Iron Myr: Iron Myr is a decent accelerator if we want to rush into the mid/late game, and could block if need be. It has summoning sickness while the Everflowing Chalice does not, and it is also vulnerable to spot removal. If it seemed a second color was needed I would probably go with the Sphere of the Suns before the Myr, but if the deck stays mono Red, the ability to block when needed may be a greater benefit than the drawbacks of summoning sickness + vulnerability.
Gideon: Gideon Jura would be rather hilarious with Kazuul, Tyrant of the Cliffs. He would fit well with this deck's current game plan of controlling the ground until fatties hit play, then attacking for a million. The only drawback is the double-White required to cast, which would make casting him the turn after a Cyclops Gladiator a little tricky. If the deck moves to add another color, however, Gideon Jura is high on the list for reasons to go White.
Preordain: Significantly easier to splash than [card Gideon Jura]Gideon[/card], Preordain could help smooth the draws of the deck considerably. An Everflowing Chalice is exactly what you're looking for on turn two, but it is a poor topdeck on turn eight. The same is inversely true of the fatties such as Inferno Titan. A small splash for Blue could allow for a significant boost in the average card quality of cards drawn in the later game while also ensuring the accelerators were cast in the early game, rather than clogging up the hand later on.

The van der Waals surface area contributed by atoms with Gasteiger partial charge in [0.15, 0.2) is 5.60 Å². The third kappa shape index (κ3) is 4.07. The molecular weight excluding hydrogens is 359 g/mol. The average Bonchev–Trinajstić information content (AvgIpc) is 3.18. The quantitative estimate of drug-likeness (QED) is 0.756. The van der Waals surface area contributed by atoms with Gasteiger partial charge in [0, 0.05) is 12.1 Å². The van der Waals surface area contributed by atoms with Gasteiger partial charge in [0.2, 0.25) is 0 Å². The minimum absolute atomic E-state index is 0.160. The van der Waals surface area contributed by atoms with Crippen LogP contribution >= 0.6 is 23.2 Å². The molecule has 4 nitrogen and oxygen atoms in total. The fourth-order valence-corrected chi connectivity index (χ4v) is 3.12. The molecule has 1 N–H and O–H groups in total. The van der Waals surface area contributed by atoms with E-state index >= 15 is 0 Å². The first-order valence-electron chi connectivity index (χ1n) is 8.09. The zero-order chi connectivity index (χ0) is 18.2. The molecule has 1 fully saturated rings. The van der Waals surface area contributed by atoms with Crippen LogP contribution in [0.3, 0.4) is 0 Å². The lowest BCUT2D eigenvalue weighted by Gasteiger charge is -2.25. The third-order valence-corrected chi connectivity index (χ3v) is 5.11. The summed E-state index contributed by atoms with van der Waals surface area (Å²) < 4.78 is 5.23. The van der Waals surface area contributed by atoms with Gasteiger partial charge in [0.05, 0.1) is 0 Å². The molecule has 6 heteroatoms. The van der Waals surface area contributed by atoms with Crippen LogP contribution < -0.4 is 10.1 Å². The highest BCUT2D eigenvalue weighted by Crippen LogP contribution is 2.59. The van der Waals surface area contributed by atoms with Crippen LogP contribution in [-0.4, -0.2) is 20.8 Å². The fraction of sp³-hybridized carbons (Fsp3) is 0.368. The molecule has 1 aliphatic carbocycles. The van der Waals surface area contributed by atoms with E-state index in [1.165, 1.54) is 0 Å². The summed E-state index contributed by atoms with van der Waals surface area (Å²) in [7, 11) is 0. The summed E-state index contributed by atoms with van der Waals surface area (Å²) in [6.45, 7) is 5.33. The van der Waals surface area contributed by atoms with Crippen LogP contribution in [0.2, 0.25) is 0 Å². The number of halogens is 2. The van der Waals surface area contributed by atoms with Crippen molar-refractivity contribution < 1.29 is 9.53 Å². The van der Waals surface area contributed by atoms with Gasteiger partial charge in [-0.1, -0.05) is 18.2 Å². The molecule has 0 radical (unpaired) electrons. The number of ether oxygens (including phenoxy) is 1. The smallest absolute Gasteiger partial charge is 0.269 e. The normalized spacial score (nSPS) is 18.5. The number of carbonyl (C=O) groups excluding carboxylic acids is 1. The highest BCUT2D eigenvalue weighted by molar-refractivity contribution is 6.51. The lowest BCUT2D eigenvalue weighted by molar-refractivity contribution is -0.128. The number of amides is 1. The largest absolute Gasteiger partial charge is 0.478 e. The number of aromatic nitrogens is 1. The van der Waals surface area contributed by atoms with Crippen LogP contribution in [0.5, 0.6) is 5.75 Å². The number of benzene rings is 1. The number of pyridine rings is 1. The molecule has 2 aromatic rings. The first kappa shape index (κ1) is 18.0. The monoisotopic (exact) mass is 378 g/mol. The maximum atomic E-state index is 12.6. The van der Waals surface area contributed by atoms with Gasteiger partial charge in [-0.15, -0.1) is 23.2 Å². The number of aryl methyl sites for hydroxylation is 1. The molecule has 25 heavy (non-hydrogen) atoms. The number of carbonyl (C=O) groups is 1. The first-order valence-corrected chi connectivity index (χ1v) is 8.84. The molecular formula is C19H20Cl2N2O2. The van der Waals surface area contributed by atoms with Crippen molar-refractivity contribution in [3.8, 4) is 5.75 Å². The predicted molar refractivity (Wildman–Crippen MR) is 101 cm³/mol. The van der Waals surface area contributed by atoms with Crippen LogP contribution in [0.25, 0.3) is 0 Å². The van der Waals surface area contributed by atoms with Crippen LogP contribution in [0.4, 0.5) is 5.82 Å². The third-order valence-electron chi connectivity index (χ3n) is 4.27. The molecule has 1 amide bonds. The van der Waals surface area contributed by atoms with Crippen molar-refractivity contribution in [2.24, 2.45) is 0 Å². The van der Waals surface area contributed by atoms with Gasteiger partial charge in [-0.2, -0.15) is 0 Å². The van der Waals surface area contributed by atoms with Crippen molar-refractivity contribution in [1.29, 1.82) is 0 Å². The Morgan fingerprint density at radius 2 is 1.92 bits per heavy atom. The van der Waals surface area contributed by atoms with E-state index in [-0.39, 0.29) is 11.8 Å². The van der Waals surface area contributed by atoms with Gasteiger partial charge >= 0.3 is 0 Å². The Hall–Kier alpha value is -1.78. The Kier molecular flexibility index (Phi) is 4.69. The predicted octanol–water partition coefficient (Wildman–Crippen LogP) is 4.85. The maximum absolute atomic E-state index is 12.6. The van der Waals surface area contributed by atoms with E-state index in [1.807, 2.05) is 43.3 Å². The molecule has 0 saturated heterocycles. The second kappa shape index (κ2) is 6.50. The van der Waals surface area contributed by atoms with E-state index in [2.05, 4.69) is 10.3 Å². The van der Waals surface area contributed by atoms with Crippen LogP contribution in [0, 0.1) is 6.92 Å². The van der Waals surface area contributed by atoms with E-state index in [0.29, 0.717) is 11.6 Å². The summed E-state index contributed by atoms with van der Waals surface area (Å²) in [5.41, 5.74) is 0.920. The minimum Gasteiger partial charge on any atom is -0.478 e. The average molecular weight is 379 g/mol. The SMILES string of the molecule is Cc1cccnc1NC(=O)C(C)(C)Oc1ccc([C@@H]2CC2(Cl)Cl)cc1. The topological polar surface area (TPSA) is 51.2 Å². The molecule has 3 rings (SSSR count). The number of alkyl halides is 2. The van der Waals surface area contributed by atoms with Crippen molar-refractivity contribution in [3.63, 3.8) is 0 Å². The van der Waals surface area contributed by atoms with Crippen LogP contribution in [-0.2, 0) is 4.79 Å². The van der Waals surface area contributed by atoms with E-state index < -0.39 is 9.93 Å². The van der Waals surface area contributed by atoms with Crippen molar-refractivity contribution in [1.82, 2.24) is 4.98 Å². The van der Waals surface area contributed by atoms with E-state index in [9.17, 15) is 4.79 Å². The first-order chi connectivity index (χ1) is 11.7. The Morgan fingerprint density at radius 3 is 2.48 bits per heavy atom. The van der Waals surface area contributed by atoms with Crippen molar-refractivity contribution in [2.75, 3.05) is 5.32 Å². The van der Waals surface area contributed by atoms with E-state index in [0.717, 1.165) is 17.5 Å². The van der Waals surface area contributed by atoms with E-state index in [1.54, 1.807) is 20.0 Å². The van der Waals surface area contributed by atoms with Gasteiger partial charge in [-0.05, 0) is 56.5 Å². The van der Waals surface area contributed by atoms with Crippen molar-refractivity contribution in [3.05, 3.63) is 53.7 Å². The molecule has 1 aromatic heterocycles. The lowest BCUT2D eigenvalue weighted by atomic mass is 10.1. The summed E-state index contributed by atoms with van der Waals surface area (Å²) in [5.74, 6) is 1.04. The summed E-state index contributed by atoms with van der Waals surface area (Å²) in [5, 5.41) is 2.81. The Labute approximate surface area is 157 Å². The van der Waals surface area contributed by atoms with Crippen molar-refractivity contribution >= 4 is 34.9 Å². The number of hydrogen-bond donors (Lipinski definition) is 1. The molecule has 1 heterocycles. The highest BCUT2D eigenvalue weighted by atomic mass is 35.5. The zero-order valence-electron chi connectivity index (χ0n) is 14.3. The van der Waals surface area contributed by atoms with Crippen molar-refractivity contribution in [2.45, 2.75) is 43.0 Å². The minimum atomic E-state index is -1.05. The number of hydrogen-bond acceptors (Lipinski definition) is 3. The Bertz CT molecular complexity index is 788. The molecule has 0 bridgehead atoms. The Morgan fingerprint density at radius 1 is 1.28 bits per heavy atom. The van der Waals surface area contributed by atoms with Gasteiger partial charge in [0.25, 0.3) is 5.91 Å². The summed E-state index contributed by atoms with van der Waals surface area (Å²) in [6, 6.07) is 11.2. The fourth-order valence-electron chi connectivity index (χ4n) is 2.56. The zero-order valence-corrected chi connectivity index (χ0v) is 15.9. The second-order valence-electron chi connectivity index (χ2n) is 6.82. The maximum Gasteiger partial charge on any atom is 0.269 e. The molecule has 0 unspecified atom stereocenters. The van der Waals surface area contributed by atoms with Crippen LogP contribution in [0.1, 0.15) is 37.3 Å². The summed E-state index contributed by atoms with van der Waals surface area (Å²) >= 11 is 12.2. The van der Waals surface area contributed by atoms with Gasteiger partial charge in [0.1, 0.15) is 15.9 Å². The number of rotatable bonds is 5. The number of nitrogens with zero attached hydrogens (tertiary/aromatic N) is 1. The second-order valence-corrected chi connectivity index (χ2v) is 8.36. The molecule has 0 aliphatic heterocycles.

Jace Beleren: [card Jace Beleren]The lesser Jace[/card] would require a more committed mana base than just Preordain, but it would also yield greater rewards. At the moment the deck can gain card advantage through its creatures but it has no way to actually draw cards. Killing two or three creatures with each creature you cast is certainly card advantage, but it does not increase your options the way having more cards in hand does. [card Jace Beleren]Jace, Jr.[/card] fits well on the curve and would increase our ability to grind out a long game which could prove quite helpful.